PEABODY — Answering an appeal from Mayor Ted Bettencourt, the City Council overwhelmingly approved a measure last night that begins the process of forbidding any marijuana dispensaries or growing facilities in this city.
The meeting reflected a great deal of frustration and doubt by councilors regarding the recent passage of an initiative petition allowing the sale of the drug when prescribed by a physician.
No one spoke in support of locating marijuana facilities in Peabody, but some worried that banning them outright, rather than restricting them to the adult zone, might open the door to lawsuits. Legal action, they fear, could eventually allow the pot shops in places like the downtown by judicial fiat.
For that matter, Councilor Barry Sinewitz worried about the impact of placing them on Route 1, the adult zone, which he complained already contains strip clubs, X-rated bookstores, a methadone clinic and a pool hall.
“It’s almost becoming a Disneyland for all sorts of degenerate behavior,” he said.
Bettencourt presented his plan for banning the facilities before the council’s Legal Affairs Subcommittee at a meeting that attracted nearly all the councilors, as well as New England Cable News. He complained that passage of the referendum left too many unanswered questions.
“Who is going to write the rules?” he asked. “Who is going to enforce the rules?” Will there be background checks? What role do doctors play? “These unanswered questions and concerns to me are a public safety issue.”
He told them that City Solicitor Michael Smerczynski is confident that the city has the legal right to issue a blanket restriction preventing the location of marijuana facilities in the city.
The new law allows the placement of 35 facilities statewide. Councilor Dave Gamache worried aloud about a “mad rush” to locate them come Jan. 1. Several councilors mentioned being approached prior to the meeting by people eager to set up pot shops in Peabody. One, Sinewitz said, had assured him of 7,900 customers already awaiting the opening.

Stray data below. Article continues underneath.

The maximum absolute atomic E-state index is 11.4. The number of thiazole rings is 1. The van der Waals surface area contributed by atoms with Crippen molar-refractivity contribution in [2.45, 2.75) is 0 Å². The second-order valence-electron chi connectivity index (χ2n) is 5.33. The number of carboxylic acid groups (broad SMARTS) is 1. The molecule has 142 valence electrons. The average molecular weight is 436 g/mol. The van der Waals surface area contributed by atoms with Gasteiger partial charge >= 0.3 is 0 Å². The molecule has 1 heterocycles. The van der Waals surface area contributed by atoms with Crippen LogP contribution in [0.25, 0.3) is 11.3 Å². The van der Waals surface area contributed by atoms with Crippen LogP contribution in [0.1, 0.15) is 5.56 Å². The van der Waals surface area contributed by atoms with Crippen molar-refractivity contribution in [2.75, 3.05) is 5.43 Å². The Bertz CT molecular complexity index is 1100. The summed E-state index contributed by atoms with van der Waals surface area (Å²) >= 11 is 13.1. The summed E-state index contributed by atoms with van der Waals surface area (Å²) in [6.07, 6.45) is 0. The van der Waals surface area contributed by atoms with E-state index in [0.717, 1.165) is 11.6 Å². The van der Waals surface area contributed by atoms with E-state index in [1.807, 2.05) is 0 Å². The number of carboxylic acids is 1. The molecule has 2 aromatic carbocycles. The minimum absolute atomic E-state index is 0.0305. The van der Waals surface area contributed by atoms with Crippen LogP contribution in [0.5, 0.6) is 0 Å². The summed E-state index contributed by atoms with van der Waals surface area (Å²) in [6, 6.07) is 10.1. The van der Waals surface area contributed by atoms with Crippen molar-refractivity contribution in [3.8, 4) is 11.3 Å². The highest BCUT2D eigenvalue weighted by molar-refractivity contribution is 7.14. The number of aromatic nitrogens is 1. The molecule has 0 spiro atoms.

Gamache had initially proposed containing any such shop to the adult zone, but he abandoned that plan to support the mayor. He reasoned that if the city’s prohibition was shot down in the court, the city could then institute zoning. “We would get a second bite of the apple.”
Further, Gamache referenced a meeting with police Chief Robert Champagne, who he said advised that people hoping to operate marijuana dispensaries would likely quickly bypass cities that resist. If the path to Peabody is quickly blocked, Gamache suggested, they will go to cities like Salem or towns like Boxford instead.
“This is an issue where we need to be proactive,” the mayor agreed.
The councilor’s deeper misgivings became more apparent during a session of the full council later in the evening.
Member Arthur Athas seemed to regret his support for the ballot measure as he had believed that the drug would be dispensed in pharmacies.
“Perhaps I was naive,” he said.
In the same vein, Councilor Rico Mello wondered at a drug regime where there has been no testing and the drugs are dispensed with no reliable method of gauging their strength.
“I hear this is some kind of medical facility,” he said. “It’s ludicrous.”
In five years, Sinewitz predicted, will come a push for fully legalizing the drug. “This is about legalizing marijuana. Let’s not kid ourselves.”
Council President Jim Liacos said that his mind was made up by his sons, who have lived in Colorado and California, which have both passed similar laws. “They said, ‘Dad, it’s a joke.’ Both states are just smoking pot everywhere. Every strip mall has little shop.”
Councilor Anne Manning-Martin saw the board’s role as adopting the referendum to the requirements of the community. “That’s been left to us.”
The only no vote among the 11 councilors was Bob Driscoll, who worried that the city might be acting too quickly and that the state may yet produce some clarification in the meantime. “I’d like to have more information.”
The measure goes next to a joint hearing at the end of December including the Planning Board and the council.
For good measure, at the urging of Athas, the council also passed a measure instructing city departments not to approve any marijuana facilities in the interim.